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Corollary child outcomes from the Pyramid Model professional development intervention efficacy trial

Professional development (PD) focused on social, emotional, and behavioral teaching practices has been identified as a critical need for preschool teachers. The Pyramid Model for Promoting Social Emotional Competence is a multi-tiered framework of evidence-informed teaching practices. Previous studies have shown that PD, which includes workshops, implementation supports, and controlled doses of Practice-Based Coaching, is associated with teachers’ improved fidelity of implementation of Pyramid Model practices. Some studies have shown corollary improvements in child outcomes. The present study reports corollary child outcomes from a cluster randomized efficacy trial examining effects of a PD intervention versus business-as-usual (BAU) PD. Ninety-two teachers and 997 children in these teachers’ classrooms, including 250 focal children at elevated risk for poor social, emotional, or behavioral outcomes, participated. Data on social, emotional, behavioral, and other developmental outcomes were collected pre-intervention and post-intervention for all children via teacher-completed rating scales. Data for focal children were collected on social interactions and challenging behavior using an observational coding system and for other developmental outcomes through direct child assessment. Results showed statistically significant and noteworthy effects for children whose teachers were in the PD intervention versus BAU PD for both non-focal and focal children’s social skills and challenging behavior. By post-intervention, focal children whose teachers were in the PD intervention condition showed greater rates of social interaction than their peers in BAU teachers’ classrooms. No statistically significant or noteworthy differences were found for other child development outcomes. Mediation of treatment effects based on teachers’ Pyramid Model practice implementation was evidenced for social and behavioral child outcomes. Moderator analyses for select teacher and classroom variables showed differential treatment effects for non-focal children’s challenging behavior in classrooms with higher child-to-adult ratios. Implications for future research and practice are discussed. (Author abstract)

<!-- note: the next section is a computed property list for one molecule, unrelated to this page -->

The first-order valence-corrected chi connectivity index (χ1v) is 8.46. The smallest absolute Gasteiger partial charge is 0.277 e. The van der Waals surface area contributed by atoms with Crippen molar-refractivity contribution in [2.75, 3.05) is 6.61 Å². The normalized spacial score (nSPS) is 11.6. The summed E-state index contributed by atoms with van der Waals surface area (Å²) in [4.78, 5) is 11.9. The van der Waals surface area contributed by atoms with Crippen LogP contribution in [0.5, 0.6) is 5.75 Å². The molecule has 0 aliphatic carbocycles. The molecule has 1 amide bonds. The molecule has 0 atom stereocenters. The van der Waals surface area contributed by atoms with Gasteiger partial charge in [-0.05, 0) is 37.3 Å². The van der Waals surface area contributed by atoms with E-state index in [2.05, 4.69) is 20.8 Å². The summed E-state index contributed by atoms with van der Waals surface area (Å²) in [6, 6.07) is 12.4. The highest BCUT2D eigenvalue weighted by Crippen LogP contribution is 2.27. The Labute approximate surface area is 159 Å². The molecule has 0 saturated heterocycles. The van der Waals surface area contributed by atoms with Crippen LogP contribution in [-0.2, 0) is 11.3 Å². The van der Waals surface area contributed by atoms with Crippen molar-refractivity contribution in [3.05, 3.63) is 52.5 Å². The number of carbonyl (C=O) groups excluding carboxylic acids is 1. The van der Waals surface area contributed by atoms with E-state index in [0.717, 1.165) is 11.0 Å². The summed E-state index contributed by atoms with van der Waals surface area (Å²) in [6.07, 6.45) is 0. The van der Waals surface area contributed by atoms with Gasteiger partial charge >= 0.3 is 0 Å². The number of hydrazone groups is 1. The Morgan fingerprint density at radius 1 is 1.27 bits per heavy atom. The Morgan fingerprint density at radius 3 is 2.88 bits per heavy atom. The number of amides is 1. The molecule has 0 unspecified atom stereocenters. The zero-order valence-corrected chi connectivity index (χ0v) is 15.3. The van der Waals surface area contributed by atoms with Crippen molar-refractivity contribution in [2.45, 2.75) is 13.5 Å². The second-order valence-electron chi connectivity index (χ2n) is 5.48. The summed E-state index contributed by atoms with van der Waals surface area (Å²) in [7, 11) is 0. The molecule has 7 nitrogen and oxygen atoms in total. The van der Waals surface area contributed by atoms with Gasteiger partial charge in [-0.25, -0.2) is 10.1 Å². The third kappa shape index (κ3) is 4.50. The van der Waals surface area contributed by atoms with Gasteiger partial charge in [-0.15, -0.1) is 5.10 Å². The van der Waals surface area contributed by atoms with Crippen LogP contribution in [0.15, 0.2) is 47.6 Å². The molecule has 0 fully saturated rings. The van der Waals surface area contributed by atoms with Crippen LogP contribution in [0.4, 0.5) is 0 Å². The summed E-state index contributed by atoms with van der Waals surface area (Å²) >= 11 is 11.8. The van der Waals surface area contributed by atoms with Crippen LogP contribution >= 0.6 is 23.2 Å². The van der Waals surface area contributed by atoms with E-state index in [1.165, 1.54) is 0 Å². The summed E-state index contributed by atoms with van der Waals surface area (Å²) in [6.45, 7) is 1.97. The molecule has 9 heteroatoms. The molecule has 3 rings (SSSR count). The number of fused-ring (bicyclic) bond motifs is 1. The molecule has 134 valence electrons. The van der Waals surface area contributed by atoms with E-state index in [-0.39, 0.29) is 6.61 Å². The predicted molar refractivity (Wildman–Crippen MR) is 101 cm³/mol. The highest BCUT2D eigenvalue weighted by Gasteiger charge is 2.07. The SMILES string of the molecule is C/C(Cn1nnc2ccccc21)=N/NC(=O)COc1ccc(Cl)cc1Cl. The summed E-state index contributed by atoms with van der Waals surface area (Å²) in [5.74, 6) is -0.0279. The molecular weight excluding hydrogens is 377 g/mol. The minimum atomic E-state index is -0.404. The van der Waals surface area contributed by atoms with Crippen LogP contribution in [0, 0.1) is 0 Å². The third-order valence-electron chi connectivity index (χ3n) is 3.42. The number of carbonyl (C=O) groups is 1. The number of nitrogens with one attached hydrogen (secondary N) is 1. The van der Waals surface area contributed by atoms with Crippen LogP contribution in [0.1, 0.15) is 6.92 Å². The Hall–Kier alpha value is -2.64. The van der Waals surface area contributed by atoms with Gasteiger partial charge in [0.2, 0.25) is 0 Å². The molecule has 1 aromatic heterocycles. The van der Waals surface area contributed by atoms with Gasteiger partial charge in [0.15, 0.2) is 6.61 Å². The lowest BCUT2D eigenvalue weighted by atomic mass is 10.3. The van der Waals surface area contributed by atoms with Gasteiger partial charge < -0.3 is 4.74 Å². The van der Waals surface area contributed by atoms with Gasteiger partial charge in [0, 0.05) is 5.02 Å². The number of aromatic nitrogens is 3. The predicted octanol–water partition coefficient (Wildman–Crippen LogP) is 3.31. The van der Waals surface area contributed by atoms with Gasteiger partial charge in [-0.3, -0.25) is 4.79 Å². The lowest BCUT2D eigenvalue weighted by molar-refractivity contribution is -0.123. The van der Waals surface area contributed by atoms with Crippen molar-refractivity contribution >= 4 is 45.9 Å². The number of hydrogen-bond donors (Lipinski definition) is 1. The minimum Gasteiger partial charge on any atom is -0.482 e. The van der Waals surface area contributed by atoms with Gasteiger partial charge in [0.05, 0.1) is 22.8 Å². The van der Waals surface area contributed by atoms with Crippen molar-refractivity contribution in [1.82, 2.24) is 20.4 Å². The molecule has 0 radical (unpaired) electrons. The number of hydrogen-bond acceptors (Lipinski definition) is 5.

Resource Type:
Reports & Papers
United States
Tennessee; Florida

Related resources include summaries, versions, measures (instruments), or other resources in which the current document plays a part. Research products funded by the Office of Planning, Research, and Evaluation are related to their project records.

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